As survival rates for childhood cancer continue to improve, there is a growing need for pediatric practitioners to offer health care surveillance for the long-term effects of chemotherapy, including cisplatin-induced ototoxicity, in primary care settings. Primary care clinicians can use distortion-product otoacoustic emissions testing to regularly screen childhood cancer survivors for cisplatin-induced sensorineural hearing loss. If evidence of hearing loss is present, clinicians must refer children and their families to an audiologist for a complete hearing evaluation. Permanent hearing impairments can be a traumatic discovery for the family. Primary care pediatric settings oversee children's care and serve as support systems for the family. Pediatric clinicians need to be knowledgeable about current management options for hearing impairments in children. They need to educate families about local, state, and school resources, national organizations, and other support services that are available to help their child.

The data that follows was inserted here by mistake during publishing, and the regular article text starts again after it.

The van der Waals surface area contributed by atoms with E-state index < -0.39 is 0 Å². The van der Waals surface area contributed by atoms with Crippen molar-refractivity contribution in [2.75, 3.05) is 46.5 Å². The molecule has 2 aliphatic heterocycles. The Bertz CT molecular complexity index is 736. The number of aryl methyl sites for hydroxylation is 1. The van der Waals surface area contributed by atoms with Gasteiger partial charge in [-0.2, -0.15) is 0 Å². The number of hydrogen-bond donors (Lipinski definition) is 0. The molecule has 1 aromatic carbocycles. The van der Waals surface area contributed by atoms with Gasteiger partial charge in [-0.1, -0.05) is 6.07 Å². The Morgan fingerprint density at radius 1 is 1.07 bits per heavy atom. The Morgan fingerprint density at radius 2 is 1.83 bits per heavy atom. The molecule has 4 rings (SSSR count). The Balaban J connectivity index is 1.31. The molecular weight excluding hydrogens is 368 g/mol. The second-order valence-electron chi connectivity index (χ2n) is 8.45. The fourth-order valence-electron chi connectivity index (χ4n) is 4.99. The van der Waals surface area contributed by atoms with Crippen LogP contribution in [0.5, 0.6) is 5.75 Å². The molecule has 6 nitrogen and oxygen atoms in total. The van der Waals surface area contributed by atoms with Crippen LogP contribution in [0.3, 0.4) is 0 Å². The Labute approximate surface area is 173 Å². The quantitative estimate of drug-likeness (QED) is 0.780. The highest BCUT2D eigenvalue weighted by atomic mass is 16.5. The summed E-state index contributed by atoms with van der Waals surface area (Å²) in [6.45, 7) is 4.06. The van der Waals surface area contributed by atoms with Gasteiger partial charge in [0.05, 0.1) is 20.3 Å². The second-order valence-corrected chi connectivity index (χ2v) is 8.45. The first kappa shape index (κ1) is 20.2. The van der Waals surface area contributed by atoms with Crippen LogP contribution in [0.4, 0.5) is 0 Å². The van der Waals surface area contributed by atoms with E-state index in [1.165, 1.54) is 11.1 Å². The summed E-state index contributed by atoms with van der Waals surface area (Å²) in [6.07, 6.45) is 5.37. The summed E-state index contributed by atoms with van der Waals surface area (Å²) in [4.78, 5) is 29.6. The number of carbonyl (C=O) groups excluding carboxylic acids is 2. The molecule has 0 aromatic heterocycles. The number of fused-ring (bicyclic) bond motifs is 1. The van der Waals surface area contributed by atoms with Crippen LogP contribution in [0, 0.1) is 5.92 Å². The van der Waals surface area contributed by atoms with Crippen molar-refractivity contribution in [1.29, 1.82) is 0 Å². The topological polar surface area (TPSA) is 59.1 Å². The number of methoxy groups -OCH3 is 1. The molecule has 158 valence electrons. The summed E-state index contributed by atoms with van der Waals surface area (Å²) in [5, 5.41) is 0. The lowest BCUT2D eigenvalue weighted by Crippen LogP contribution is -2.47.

Additional Reading

Cunningham, M., Cox, E.O., & the American Academy of Pediatrics' Committee on Practice and Ambulatory Medicine and the Section on Otolaryngology and Bronchoesophagology. (2003). Hearing assessment in infants and children: Recommendations beyond neonatal screening. Pediatrics, 111(2), 436-440.

References

Allen, G., Tiu, C., Koike, K., Ritchey, K., Kurs-Lasky, M., & Wax, M. (1998). Transient-evoked otoacoustic emissions in children after cisplatin chemotherapy. Otolaryngology-Head and Neck Surgery, 118(5), 584-588.

American Cancer Society. (2008). Cancer statistics presentation 2008. Retrieved February 20, 2009, from http://www.cancer.org/docroot/LPRO/content/ PRO_1_1_Cancer_Statistics_2008_Presentation.asp

American Speech-Language Hearing Association [ASHA]. (2005). Audiology information series: Cochlear implants. Retrieved February 20, 2009, from http://www.asha.org/NR/rdonlyres/ F1DBFB69-2400-4019-89FC-AD5263209F7C/0/InfoSeries Cochlearlmplants.pdf

American Speech-Language Hearing Association [ASHA]. (2009a). Assistive technology: What are assistive listening devices? Retrieved February 20, 2009, from http://www.asha.org/public/ hearing/treatment/assist_tech.htm